Two French doctors have been accused of racism after a TV debate in which one suggested trials in Africa to see if a tuberculosis vaccine would prove effective against coronavirus.
During the debate on TV channel LCI, Camille Locht, head of research at the Inserm health research group, was talking about a trial in Europe and Australia.
Jean-Paul Mira, head of intensive care at Cochin hospital in Paris, then says: “If I can be provocative, shouldn’t we be doing this study in Africa, where there are no masks, no treatments, no resuscitation?”
“A bit like as it is done elsewhere for some studies on Aids. In prostitutes, we try things because we know that they are highly exposed and that they do not protect themselves.”
Dr Mira had earlier questioned whether the study would work as planned on healthcare workers in Europe and Australia because they had access to personal protective equipment to prevent them catching the virus.
“You are right,” Dr Locht responded.
“We are in the process of thinking about a study in parallel in Africa,” he said, referencing the existing trials in countries in other continents.
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What has the reaction been?
The comments received an angry response on social media, including from former footballers Didier Drogba and Samuel Eto’o.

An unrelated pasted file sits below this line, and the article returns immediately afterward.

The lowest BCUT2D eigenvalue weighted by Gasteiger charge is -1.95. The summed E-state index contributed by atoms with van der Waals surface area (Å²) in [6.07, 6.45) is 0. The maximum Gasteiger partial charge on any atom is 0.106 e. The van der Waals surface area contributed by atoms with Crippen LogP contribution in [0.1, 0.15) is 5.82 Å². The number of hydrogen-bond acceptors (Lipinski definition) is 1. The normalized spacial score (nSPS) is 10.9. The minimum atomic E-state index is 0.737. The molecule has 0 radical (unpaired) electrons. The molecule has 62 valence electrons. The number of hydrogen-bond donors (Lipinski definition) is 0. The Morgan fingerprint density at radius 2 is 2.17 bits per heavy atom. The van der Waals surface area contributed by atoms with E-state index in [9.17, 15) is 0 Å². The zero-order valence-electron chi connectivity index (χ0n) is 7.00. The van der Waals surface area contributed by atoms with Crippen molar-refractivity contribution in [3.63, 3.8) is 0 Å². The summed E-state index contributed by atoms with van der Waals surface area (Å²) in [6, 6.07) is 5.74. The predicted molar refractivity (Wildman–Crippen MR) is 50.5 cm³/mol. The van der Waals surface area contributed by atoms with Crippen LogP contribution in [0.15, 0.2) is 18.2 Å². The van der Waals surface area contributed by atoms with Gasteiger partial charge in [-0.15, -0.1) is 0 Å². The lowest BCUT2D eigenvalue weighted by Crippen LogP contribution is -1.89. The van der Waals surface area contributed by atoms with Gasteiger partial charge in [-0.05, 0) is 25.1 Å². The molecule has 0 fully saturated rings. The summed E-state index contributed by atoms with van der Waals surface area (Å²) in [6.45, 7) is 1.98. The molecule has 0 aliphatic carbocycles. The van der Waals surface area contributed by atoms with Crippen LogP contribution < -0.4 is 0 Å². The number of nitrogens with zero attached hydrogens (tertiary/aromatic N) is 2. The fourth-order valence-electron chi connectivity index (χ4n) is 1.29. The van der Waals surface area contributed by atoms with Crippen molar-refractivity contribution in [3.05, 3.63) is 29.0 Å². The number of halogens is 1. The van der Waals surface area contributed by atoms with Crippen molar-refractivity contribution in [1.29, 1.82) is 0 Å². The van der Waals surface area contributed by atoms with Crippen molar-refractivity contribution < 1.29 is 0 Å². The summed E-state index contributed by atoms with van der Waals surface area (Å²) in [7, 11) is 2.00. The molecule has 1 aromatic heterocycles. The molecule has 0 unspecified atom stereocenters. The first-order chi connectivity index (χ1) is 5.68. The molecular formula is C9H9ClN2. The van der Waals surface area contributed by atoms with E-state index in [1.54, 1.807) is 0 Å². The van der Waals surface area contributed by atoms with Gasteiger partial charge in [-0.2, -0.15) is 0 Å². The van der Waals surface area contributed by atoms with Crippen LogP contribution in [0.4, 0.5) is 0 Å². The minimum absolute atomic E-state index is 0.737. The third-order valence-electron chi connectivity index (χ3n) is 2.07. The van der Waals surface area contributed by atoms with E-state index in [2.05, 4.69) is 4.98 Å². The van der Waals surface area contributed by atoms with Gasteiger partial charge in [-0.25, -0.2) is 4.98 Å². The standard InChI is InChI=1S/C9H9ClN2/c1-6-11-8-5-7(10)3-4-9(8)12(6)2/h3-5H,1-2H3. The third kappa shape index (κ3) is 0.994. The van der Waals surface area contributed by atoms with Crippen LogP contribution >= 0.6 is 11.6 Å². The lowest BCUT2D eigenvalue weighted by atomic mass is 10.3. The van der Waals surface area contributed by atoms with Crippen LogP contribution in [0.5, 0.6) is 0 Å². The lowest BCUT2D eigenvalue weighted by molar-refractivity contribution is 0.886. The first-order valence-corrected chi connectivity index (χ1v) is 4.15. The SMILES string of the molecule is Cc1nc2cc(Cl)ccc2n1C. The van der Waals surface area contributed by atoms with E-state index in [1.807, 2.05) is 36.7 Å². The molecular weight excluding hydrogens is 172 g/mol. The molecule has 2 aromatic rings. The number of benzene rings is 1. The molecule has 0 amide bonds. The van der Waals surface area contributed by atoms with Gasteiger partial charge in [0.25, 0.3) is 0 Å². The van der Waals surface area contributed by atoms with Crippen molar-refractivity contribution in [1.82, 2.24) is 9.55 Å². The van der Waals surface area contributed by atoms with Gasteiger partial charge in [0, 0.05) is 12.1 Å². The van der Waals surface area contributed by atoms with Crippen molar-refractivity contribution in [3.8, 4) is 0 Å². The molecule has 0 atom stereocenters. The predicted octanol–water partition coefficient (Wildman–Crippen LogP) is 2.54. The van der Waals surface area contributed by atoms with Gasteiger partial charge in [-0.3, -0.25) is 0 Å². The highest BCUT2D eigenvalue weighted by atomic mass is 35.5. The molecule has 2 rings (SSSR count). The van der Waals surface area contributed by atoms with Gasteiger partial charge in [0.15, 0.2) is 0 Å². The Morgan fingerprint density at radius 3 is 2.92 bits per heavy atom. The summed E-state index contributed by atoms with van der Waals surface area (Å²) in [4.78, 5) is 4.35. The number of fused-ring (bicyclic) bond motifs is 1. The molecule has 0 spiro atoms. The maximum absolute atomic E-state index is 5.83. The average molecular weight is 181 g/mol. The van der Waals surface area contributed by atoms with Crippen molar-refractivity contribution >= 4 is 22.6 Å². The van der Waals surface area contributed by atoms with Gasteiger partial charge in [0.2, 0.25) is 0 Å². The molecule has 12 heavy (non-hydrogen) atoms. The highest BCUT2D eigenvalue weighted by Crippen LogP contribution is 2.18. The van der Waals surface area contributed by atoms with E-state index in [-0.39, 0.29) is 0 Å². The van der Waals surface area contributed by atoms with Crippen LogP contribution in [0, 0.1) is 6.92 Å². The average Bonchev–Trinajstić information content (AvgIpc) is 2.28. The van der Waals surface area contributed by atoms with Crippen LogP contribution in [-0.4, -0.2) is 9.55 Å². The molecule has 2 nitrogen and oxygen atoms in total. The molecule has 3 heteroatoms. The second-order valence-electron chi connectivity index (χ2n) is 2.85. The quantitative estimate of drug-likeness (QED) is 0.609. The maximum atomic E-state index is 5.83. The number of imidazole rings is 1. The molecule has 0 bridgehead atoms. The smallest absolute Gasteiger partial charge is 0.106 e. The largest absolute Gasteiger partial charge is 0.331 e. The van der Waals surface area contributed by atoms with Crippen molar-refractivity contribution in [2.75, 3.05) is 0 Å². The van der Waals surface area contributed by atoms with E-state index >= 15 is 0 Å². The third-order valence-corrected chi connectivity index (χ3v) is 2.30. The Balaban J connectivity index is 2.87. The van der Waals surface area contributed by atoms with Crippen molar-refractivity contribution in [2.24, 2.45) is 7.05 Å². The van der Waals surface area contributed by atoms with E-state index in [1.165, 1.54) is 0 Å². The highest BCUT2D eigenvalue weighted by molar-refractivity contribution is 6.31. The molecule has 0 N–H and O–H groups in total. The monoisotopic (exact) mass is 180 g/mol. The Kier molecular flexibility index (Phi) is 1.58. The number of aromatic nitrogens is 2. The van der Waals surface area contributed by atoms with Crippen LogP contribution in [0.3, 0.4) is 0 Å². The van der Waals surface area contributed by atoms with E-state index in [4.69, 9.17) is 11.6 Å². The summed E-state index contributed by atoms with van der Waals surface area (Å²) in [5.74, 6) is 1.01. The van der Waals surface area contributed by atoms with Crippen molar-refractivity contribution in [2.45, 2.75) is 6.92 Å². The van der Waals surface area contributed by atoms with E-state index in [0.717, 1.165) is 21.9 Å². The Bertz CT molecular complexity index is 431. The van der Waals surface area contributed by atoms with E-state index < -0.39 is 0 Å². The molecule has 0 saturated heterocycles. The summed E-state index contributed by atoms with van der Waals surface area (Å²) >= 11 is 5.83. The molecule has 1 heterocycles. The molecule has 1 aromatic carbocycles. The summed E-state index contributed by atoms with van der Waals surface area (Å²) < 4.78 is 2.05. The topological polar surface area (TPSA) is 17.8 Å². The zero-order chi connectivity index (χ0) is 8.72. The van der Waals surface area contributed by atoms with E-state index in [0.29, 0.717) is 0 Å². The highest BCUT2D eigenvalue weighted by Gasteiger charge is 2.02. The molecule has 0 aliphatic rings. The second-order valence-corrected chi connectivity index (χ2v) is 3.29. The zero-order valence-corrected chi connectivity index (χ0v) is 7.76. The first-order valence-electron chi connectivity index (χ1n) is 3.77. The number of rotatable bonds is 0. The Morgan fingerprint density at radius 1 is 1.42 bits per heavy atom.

“Do not take African people as human guinea pigs! It’s absolutely disgusting,” he added.
Eto’o called the doctors “assassins”.
But Inserm said in a statement that the video was “the subject of erroneous interpretations”.
“Clinical trials to test the efficacy of the BCG vaccine against Covid-19 are… about to be launched in European countries and in Australia,” it said.
“If there is indeed a reflection around a deployment in Africa, it would be done in parallel with these. Africa must not be forgotten or excluded from research because the pandemic is global.”
BCG is a vaccination mostly given to babies in countries where tuberculosis is common.
Some recent studies have suggested that countries where BCG is administered reported fewer deaths related to Covid-19.
What’s the coronavirus situation in Africa?
So far, Africa has been the continent least affected by the virus, but confirmed cases – and deaths – are increasing.
South Africa has the most confirmed cases – 1,462 – but just five confirmed deaths.
There have been 7,064 confirmed cases across the continent and 290 confirmed deaths, although there are fears the true number could be much higher.
Italy has the highest death toll in the world, with about 14,000 deaths.
Clarification: This story has been amended to make it clear that Dr Locht was also referring to trials in Europe and Australia.